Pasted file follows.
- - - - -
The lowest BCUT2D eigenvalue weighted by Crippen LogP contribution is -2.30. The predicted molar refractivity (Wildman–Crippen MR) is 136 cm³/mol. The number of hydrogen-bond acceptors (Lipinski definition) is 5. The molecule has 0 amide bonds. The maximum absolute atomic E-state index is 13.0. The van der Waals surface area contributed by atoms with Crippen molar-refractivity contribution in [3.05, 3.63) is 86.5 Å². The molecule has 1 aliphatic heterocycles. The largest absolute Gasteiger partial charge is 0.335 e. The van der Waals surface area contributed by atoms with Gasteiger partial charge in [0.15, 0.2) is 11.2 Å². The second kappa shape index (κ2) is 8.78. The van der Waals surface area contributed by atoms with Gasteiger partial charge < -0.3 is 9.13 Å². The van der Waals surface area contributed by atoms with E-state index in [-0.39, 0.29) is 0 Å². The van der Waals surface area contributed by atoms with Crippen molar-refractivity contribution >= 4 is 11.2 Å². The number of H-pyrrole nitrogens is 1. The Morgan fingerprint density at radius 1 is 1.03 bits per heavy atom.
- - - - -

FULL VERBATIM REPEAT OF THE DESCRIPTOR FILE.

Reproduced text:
The lowest BCUT2D eigenvalue weighted by Crippen LogP contribution is -2.30. The predicted molar refractivity (Wildman–Crippen MR) is 136 cm³/mol. The number of hydrogen-bond acceptors (Lipinski definition) is 5. The molecule has 0 amide bonds. The maximum absolute atomic E-state index is 13.0. The van der Waals surface area contributed by atoms with Crippen molar-refractivity contribution in [3.05, 3.63) is 86.5 Å². The molecule has 1 aliphatic heterocycles. The largest absolute Gasteiger partial charge is 0.335 e. The van der Waals surface area contributed by atoms with Gasteiger partial charge in [0.15, 0.2) is 11.2 Å². The second kappa shape index (κ2) is 8.78. The van der Waals surface area contributed by atoms with Gasteiger partial charge < -0.3 is 9.13 Å². The van der Waals surface area contributed by atoms with E-state index in [-0.39, 0.29) is 0 Å². The van der Waals surface area contributed by atoms with Crippen molar-refractivity contribution >= 4 is 11.2 Å². The number of H-pyrrole nitrogens is 1. The Morgan fingerprint density at radius 1 is 1.03 bits per heavy atom.